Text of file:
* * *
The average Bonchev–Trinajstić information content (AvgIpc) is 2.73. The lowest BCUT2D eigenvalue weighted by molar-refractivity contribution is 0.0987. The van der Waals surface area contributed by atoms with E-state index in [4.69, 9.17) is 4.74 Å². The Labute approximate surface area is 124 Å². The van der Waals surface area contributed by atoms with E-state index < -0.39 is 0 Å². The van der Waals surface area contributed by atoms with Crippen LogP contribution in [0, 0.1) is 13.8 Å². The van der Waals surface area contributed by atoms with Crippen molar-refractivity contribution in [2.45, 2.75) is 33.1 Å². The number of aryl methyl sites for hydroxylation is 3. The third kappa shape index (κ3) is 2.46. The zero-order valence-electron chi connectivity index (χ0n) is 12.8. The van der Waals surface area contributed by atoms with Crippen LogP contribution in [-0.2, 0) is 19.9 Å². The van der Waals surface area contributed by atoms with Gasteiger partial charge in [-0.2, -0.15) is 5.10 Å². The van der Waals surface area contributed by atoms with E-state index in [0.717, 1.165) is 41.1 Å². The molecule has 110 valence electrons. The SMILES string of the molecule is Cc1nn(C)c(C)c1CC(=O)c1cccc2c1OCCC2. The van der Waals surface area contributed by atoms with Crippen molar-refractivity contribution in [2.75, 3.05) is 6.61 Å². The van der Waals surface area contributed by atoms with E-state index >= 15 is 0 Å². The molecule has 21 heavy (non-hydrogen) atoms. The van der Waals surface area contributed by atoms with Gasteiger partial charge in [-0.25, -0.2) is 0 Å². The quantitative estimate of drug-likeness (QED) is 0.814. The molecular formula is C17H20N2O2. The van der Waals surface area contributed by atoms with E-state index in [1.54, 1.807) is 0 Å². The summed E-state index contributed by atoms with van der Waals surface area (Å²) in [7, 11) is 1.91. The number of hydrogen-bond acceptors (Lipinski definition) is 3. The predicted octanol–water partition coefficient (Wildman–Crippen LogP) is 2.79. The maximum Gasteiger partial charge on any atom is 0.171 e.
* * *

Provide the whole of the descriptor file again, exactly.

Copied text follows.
The average Bonchev–Trinajstić information content (AvgIpc) is 2.73. The lowest BCUT2D eigenvalue weighted by molar-refractivity contribution is 0.0987. The van der Waals surface area contributed by atoms with E-state index in [4.69, 9.17) is 4.74 Å². The Labute approximate surface area is 124 Å². The van der Waals surface area contributed by atoms with E-state index < -0.39 is 0 Å². The van der Waals surface area contributed by atoms with Crippen LogP contribution in [0, 0.1) is 13.8 Å². The van der Waals surface area contributed by atoms with Crippen molar-refractivity contribution in [2.45, 2.75) is 33.1 Å². The number of aryl methyl sites for hydroxylation is 3. The third kappa shape index (κ3) is 2.46. The zero-order valence-electron chi connectivity index (χ0n) is 12.8. The van der Waals surface area contributed by atoms with Crippen LogP contribution in [-0.2, 0) is 19.9 Å². The van der Waals surface area contributed by atoms with Gasteiger partial charge in [-0.2, -0.15) is 5.10 Å². The van der Waals surface area contributed by atoms with E-state index in [0.717, 1.165) is 41.1 Å². The molecule has 110 valence electrons. The SMILES string of the molecule is Cc1nn(C)c(C)c1CC(=O)c1cccc2c1OCCC2. The van der Waals surface area contributed by atoms with Crippen molar-refractivity contribution in [2.75, 3.05) is 6.61 Å². The van der Waals surface area contributed by atoms with E-state index >= 15 is 0 Å². The molecule has 21 heavy (non-hydrogen) atoms. The van der Waals surface area contributed by atoms with Gasteiger partial charge in [-0.25, -0.2) is 0 Å². The quantitative estimate of drug-likeness (QED) is 0.814. The molecular formula is C17H20N2O2. The van der Waals surface area contributed by atoms with E-state index in [1.54, 1.807) is 0 Å². The summed E-state index contributed by atoms with van der Waals surface area (Å²) in [7, 11) is 1.91. The number of hydrogen-bond acceptors (Lipinski definition) is 3. The predicted octanol–water partition coefficient (Wildman–Crippen LogP) is 2.79. The maximum Gasteiger partial charge on any atom is 0.171 e.